Recommended Summer Reading 2023 Part 2

Robert+ Balfour

Summer Recommended Reading, Part 2

Rev. Robert Balfour, Associate Pastor of Grace Northridge Church, suggests two books he’d recommend this summer.

Welcoming the Stranger by Matthew Soerens and Jenny Hwang Yang, foreword by Leith Anderson

As Americans, we find ourselves in politically stratified times. Thanks in part to social media and polarized news outlets, this is the most politically divided time that I have experienced. I began my ordained ministry in February of 2020. I had no idea what was coming and how it would challenge me to listen more and speak less as people I loved on both sides of the political spectrum shared their fears about the future with me.

One of the issues of great concern to most Americans is immigration. A challenge in the immigration debate, as pointed out by the authors of Welcoming the Stranger, is that both sides maintain that this is a simple issue when viewed from the right perspective. Each sees their understanding of the issue as well as their proposed solutions as self-evident. But given the fact that they come to opposite conclusions, it is clear that the challenges involved in immigration are more complex and nuanced than either side seems willing to admit.

In their book Welcoming the Stranger, Matthew Sorens, Jenny Yang and Leith Anderson strike a refreshing balance between the partisan extremes. They share stories of various groups of immigrants, including refugees. They reflect on and hold in tension the biblical mandates to care for the foreigner and to obey those in governmental authority. Ultimately, they propose a way forward for Christians who take seriously these biblical truths and resist the pull of sectarianism.

Among the groups of people that Jesus identifies with in Matthew 25 as “the least of these” are those who are strangers, saying to the righteous, “I was a stranger and you invited me in.” We must reflect carefully on what it looks like to put this into practice in 21st century America. This book does not contain all of the answers, but reading and reflecting on its content is a great starting place for Christians eager to love their neighbors as themselves.

Africa Bible Commentary edited by Tokunboh Adeyemo

In the modern world, we have unparalleled access to information about nearly everything. This is just as true for resources for biblical study. While access to information is a wonderful thing, the sheer volume of options can be overwhelming and make it difficult to locate high-quality resources. For this reason, it is helpful to receive good recommendations.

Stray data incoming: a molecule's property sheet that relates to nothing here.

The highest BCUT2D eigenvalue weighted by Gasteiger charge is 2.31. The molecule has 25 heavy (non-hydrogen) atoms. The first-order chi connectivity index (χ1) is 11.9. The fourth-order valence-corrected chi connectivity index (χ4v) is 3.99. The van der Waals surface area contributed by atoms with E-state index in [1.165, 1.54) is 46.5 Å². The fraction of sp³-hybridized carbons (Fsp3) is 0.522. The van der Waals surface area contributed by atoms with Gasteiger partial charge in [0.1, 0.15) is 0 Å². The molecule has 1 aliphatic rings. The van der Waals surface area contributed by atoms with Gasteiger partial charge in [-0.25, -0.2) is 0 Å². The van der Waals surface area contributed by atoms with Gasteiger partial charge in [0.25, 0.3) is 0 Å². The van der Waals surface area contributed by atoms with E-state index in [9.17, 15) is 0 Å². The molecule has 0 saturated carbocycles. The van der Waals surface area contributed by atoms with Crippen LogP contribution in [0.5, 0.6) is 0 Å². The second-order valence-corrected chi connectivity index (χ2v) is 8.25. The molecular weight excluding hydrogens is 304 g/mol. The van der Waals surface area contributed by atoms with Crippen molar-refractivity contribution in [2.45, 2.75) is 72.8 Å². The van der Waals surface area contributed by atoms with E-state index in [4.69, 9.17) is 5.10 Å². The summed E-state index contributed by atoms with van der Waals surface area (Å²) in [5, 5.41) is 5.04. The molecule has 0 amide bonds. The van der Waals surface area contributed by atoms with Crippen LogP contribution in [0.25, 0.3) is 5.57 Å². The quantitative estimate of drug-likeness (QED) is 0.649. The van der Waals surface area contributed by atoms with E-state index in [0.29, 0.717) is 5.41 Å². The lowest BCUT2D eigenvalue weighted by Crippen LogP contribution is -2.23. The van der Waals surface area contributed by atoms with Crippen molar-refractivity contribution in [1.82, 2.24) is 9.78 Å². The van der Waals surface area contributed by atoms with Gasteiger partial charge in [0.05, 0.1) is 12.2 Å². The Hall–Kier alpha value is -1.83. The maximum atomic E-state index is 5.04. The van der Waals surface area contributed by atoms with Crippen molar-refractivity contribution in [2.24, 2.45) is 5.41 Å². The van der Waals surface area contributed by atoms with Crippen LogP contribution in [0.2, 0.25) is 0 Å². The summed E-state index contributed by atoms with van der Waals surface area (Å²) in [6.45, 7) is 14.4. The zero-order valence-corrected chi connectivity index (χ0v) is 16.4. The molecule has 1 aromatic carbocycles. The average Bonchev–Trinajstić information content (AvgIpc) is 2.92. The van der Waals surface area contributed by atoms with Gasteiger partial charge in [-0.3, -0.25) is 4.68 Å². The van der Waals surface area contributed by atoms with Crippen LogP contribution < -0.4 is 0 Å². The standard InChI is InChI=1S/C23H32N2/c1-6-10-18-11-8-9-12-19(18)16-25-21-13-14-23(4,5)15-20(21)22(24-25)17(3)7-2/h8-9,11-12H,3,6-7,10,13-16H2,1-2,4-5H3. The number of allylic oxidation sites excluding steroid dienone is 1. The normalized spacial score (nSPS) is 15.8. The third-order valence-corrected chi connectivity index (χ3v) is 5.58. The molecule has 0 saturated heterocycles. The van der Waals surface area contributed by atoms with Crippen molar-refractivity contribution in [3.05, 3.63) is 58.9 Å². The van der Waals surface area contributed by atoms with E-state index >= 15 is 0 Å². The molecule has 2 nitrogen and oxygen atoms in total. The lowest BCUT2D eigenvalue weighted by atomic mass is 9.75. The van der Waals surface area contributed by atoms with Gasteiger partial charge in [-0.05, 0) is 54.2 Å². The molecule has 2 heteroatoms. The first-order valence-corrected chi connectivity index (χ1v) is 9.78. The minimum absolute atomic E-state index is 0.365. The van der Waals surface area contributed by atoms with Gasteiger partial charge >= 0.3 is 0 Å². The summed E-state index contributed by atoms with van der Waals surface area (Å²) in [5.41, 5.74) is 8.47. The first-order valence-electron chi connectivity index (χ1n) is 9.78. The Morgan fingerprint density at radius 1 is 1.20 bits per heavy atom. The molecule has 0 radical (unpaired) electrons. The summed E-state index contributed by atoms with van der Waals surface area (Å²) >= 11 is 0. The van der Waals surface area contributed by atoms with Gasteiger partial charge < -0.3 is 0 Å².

About six months ago, I reached out to a fellow Anglican priest for recommendations of biblical study resources from the developing world. This friend does a lot of work with immigrant and refugee populations, so I knew he would have some helpful suggestions. Among his recommendations was the Africa Bible Commentary.

This wonderfully approachable resource provides helpful commentary on every passage of the Bible in one volume. Its content was written by a group of 70 African theologians and biblical scholars and overseen by Dr. Tokunboh Adeyemo. This commentary is approachable to scholars and lay readers alike, and the observations made are deeply practical. The succinct nature of the commentary makes it helpful for personal devotions, Bible studies and so much more.

While there are a plethora of Bible commentaries to choose from, this one is uniquely helpful for us as westerners. One of the best ways to become aware of our cultural biases and presuppositions is to read the work of those who come from different cultural contexts. I have been challenged and encouraged to see the biblical context in a fresh way as I have used this resource for writing sermons and in my personal studies. Moreover, given the strong ties that the AMiA has to African bishops and churches, it is incumbent upon us to learn from African perspectives. This requires work beyond reading books and commentaries, but this resource is a great place to start.


Rev. Robert Balfour is the Associate Pastor of Grace Northridge Church and the Director of the Old School Makerspace, a community center for creative disciplines in San Antonio, Texas. Robert received his Master of Divinity degree from Fuller Theological Seminary, with emphases in Latino and Islamic studies. He is married to Lauren Balfour, and they have three kids 5 and under: Theo, Peter and Ezra. In his free time, he enjoys running, roasting coffee and building furniture.